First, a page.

Promoting democratic participation and human rights
En favor de la democracia participativa y del respeto a los derechos humanos

A View from Nepal

Critical Challenges for Governance

Dev Raj Dahal, FES, Nepal Office

Conceptual Complexity

Modern governance—as a system of norms, rules and institutions—enables national actors to organize information, knowledge and capacities in order to formulate joint policies and achieve goals. The goals of governance are: national security, rule of law, public access to information, citizen participation in civil bodies, delivery of public goods and conflict resolution. The concept of governance marks a paradigm shift from state-centric to society-centric regime. Horizontal macro actors of governance are—the state, the market and all intermediary actors, institutions, networks and movements constituted as civil society. The vertical actors are: District Development Committees (DDC), Municipalities and Village Development Committees (VDCs) and similar forms of hierarchically designed sectoral units of various ministries, departments and corporations.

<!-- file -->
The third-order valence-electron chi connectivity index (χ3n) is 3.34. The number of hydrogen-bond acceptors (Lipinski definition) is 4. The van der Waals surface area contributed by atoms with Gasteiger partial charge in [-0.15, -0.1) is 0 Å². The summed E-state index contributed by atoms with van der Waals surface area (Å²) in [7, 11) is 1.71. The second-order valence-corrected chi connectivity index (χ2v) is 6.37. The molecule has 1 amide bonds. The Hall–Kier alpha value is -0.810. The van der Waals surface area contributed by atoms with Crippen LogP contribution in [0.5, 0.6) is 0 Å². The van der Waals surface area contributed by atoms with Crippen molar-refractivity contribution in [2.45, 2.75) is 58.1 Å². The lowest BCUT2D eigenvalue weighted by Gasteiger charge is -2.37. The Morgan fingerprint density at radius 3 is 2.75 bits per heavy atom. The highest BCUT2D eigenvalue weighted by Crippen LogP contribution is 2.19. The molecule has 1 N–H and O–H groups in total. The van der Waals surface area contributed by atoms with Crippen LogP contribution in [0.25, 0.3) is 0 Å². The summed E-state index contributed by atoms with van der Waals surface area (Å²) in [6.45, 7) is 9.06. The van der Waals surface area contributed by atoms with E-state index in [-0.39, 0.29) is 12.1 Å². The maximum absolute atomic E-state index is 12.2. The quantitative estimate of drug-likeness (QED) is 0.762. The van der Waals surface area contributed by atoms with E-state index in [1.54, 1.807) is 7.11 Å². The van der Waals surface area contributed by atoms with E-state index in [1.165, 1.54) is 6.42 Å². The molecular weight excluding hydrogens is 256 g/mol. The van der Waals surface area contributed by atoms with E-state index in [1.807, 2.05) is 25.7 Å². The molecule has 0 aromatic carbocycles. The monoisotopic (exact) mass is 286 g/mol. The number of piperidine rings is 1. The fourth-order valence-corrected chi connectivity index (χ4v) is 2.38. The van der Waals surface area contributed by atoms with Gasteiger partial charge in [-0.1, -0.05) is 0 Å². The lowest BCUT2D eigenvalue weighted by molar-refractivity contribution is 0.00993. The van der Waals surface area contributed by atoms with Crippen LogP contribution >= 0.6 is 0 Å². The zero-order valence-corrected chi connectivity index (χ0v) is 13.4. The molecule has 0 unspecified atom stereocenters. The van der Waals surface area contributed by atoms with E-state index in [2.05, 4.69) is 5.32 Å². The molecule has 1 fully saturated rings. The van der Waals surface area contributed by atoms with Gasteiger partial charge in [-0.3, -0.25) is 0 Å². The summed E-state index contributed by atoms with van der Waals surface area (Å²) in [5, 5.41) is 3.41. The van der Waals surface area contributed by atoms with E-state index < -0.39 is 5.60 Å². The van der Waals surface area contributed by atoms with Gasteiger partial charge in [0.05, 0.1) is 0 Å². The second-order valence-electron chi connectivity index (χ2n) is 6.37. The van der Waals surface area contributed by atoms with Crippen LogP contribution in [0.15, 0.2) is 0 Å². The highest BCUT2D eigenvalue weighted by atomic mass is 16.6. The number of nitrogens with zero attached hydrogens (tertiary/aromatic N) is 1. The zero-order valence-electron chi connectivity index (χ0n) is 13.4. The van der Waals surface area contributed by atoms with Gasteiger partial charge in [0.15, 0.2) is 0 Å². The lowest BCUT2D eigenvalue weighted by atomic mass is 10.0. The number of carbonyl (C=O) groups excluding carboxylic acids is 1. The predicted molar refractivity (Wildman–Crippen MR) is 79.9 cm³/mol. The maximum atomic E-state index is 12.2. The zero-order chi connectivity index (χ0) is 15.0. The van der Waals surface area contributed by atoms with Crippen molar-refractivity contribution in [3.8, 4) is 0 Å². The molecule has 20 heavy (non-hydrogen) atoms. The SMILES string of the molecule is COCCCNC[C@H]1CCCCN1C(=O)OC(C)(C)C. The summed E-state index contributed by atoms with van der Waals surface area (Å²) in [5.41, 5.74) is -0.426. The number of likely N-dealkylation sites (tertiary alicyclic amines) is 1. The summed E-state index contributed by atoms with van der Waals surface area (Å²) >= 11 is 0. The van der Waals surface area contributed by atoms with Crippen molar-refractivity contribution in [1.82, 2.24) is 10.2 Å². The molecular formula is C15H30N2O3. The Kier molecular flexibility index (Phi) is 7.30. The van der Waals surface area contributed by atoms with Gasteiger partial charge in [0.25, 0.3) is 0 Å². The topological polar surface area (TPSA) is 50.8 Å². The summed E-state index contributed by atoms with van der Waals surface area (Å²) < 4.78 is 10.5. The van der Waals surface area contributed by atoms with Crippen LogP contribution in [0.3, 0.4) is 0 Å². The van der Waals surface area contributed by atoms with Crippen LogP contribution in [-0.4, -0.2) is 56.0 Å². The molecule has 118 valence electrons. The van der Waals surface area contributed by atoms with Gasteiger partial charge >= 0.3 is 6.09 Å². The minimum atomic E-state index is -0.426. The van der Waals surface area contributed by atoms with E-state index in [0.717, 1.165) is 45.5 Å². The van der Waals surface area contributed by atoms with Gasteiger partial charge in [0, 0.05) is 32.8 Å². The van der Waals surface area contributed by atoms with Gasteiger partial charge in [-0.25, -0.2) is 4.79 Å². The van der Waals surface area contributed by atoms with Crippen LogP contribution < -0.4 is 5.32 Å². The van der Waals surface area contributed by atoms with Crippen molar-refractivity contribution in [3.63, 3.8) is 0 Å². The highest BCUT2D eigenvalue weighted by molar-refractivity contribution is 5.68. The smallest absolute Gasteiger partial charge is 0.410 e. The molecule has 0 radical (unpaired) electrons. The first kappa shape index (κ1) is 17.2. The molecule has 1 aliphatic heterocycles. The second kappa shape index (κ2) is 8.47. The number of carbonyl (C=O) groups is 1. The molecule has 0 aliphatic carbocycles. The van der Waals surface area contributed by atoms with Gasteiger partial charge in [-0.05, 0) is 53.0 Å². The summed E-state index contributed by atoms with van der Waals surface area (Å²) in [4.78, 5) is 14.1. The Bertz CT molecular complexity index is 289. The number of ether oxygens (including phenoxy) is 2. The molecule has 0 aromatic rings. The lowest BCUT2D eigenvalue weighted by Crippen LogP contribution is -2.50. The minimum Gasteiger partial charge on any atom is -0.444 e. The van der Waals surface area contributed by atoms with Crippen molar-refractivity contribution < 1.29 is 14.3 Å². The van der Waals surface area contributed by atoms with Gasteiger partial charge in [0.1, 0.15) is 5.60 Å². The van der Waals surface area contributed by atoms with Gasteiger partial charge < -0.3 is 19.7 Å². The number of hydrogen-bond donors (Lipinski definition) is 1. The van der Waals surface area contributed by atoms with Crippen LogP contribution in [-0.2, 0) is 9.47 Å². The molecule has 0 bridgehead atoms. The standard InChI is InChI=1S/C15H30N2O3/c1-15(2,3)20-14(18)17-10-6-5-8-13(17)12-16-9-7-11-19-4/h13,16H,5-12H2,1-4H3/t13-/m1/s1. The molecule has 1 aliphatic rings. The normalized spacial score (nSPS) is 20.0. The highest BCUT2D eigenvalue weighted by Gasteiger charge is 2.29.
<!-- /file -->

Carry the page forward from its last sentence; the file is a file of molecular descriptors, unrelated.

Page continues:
Government is a territorial entity. Governance, by contrast, is de-territorialized. Governance is a coordinated regime and, therefore, its synergy can be captured through proper communication, coordination, coherence, steering and collective action of its actors under the vision defined by the Constitution of the Kingdom of Nepal and various international regimes of which Nepal is a member. Similarly, its normative means and ethical values are assessed in terms of its performance, neutrality, transparency, accountability and equity. Good governance enables citizens to have opportunities to secure their basic needs, freedoms and rights through an access to markets, assets, and economic goods and properly regulated civic institutions so that poor and marginalized sections of the society can realize their potential. Are the governance actors in Nepal sufficiently cooperating to achieve their goals and deploying the normative means?